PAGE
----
I had the rare privilege to interview one of the last of the modern day “mountain men,” taken place in the twilight of Kit Smith’s life.
Smith, who is now in his late 60s, describes growing up in a “town” of Shell, Wyo. — population 50.
The town was aptly named Shell because of all the artifact sea shells which are common to the area. This comes from a time in our past where the sea was breaking at the foot of the mountains some 1,246 miles from Los Angeles, Calif.
Smith has never married.
He explained that, when you grow up in a town of 50, there are not many women to choose from.
A car accident and subsequent stroke had Smith making severe modifications in his lifestyle.
He sold off his ranch and house, and today lives in a senior apartment. He maintains a few animals for selling semen from top bulls, and embryos for transplant from his Galloway cattle on rented pasture.
Smith has been tireless and a life-long promoter of the Galloway breed of cattle.
He is convinced that if anyone gives this breed a thorough look, it becomes a “no brainer” in today’s society.
As every cattleman knows, making a living or a profit in cattle is tough.
Smith would like to introduce you to the Galloway breed:
Facts to ponder
• Gain: Would an average daily gain of 3.62 pounds be satisfactory in your feedlot?
• Grain and grass: Would an average feed efficiency of 5.24 pounds of dry matter per pound of grain work for you?
• Grade: Would you be satisfied with 88 percent of your product grading AA and AAA?
• Gross weight: Would an animal weighing 1,230 pounds with these grades enable you to make the premium cut and size of your steaks and roasts?
• Growth: Would an 85-pound birth weight calf weaned at 200 days, weighing 600 pounds, put on feed for just 172 days and then slaughtered at 1,230 pounds be considered satisfactory?
• Greenhouse gases and the environment: Wouldn’t it make sense that a higher gain on less grain consumed over fewer days would make less methane gas and manure per pound of beef produced? And how much water does an animal on feed consume?
Galloways are the most efficient breed at feed conversion, beating out the Angus with a conversion rate of 6.64, according to reports.
Galloways also have the ability to efficiently finish on grass. It takes a little longer, but is far cheaper, especially with the recent exponential increases in grain prices.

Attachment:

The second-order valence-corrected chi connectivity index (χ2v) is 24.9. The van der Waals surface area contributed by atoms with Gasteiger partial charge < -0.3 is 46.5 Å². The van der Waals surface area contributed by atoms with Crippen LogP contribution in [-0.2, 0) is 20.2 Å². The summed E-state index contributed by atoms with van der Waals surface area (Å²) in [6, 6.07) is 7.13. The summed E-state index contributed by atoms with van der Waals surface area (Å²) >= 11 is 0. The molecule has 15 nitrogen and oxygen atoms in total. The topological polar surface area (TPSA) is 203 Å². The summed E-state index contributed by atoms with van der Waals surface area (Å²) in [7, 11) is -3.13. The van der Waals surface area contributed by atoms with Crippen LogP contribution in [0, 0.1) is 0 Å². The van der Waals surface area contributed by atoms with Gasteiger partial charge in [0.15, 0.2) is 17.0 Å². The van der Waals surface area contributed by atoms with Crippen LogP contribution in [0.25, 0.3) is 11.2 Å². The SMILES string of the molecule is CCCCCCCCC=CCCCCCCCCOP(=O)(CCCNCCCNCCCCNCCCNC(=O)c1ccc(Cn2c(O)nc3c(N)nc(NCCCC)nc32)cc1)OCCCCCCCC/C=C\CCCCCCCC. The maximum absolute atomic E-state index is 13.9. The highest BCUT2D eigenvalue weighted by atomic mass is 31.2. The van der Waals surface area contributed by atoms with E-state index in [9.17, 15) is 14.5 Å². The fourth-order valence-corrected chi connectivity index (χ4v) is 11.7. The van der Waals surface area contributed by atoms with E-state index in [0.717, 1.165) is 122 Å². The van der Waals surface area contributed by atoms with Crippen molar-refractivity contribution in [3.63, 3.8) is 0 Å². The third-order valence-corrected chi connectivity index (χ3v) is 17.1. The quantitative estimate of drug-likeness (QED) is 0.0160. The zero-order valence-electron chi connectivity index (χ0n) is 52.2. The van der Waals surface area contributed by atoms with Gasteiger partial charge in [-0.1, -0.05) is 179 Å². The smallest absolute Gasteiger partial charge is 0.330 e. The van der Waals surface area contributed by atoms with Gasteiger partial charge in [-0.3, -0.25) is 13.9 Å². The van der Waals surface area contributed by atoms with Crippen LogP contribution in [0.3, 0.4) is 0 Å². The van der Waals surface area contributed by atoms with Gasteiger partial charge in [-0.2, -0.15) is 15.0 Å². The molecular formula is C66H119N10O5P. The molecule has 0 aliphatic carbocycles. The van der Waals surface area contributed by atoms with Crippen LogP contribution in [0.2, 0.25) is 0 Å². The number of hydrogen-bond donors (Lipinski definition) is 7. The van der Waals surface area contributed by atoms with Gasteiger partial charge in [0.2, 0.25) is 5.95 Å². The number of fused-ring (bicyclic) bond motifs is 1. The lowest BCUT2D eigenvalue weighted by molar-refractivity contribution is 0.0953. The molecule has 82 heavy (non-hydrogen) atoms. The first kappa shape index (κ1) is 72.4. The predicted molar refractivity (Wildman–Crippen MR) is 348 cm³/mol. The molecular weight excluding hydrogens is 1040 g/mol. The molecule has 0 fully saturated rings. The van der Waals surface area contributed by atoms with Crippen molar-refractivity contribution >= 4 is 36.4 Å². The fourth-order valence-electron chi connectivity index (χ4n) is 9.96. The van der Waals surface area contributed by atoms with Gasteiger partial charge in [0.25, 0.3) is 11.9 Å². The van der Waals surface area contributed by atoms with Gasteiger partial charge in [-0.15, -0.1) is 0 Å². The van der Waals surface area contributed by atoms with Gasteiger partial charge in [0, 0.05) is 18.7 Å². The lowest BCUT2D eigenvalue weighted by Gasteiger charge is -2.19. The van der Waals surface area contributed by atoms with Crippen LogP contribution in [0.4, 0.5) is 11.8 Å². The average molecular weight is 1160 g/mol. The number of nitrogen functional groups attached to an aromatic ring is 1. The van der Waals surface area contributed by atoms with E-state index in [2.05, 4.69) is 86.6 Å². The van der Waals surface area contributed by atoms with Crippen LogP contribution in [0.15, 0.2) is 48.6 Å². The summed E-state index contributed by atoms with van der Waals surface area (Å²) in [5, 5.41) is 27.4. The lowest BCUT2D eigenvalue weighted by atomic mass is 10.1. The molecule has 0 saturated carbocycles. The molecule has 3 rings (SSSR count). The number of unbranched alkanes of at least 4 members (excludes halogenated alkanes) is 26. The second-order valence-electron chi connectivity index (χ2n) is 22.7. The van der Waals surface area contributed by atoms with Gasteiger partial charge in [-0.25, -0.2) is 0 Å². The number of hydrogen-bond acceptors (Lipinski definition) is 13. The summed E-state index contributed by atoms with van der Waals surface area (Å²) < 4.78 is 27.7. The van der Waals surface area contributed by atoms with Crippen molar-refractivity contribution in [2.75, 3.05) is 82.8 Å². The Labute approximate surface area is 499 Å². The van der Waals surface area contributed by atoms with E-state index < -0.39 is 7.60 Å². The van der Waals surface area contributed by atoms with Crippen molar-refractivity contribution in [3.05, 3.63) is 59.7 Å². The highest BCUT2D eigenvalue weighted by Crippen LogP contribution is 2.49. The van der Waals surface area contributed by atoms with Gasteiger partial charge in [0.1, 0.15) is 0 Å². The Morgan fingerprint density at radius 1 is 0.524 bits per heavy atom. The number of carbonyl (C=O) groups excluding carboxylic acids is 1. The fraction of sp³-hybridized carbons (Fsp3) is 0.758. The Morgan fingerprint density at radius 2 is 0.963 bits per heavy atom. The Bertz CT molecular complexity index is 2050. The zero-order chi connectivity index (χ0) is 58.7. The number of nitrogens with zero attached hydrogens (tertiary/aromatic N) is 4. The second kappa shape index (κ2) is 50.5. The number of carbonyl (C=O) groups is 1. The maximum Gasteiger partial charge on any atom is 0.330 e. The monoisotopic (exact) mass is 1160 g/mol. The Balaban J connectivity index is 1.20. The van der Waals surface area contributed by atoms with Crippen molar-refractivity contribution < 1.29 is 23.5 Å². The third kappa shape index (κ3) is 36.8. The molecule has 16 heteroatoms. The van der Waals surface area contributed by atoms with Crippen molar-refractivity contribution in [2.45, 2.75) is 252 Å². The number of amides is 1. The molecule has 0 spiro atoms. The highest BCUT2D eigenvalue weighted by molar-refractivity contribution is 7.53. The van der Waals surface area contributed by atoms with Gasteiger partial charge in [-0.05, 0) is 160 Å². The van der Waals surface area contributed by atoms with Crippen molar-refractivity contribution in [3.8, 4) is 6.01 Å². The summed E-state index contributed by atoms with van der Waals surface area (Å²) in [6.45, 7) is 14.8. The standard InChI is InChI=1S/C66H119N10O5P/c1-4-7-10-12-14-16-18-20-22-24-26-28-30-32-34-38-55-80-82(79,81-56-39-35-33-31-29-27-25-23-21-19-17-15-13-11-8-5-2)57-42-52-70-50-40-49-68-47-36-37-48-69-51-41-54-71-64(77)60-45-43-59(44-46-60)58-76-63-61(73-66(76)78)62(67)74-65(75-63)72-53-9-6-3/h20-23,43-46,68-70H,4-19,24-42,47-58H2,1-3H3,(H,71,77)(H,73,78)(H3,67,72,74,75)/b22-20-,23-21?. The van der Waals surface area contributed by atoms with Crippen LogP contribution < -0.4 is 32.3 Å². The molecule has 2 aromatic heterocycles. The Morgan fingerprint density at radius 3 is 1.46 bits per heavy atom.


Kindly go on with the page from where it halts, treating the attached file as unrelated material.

For ranchers accustomed to grazing their cattle in mountainous terrain, Galloways are known for their resistance to Brisket Disease. Brisket Disease is a form of altitude sickness that is fatal in cattle above 8,000-foot elevation.
Galloways contentedly graze on rough forage that other cattle breeds would bypass.
Because of their very heavy coat, they are well-insulated and do not build waste fat for insulation purposes.
Because their overall fat content is lower, it is lower in calories than conventional beef, but due to the excellent marbling techniques on lower fat, the Galloways score high in flavor and tenderness.
It has been bred from centuries back expressly for beef production rather than dairy or draft use.
Smith complains of politics predominantly from associations that have huge investments in marketing their brand. They claim that Galloways are known for getting dirtier in the feedlot.
Smith counters with the fact that buyers give no discount for being dirty, that it does not affect the meat quality in any way. Harley Blegen, president of The American Galloway Association, corroborates a prejudice against the Galloways.
“They don’t have pretty, shiny and slick coats,” basically because they are ugly-looking to some, he explained.
Because of the long thick hair of the Galloway, they can hold mud and manure, which will affect the cut yield if they are not washed before weighing. The American Beefalo Association is having similar problems marketing their crossbred product as well.
To look at the Galloway and the beefalo on paper is a total win-win.
Grass finishing portends the way of the future for economy and healthy flavorful eating. ❖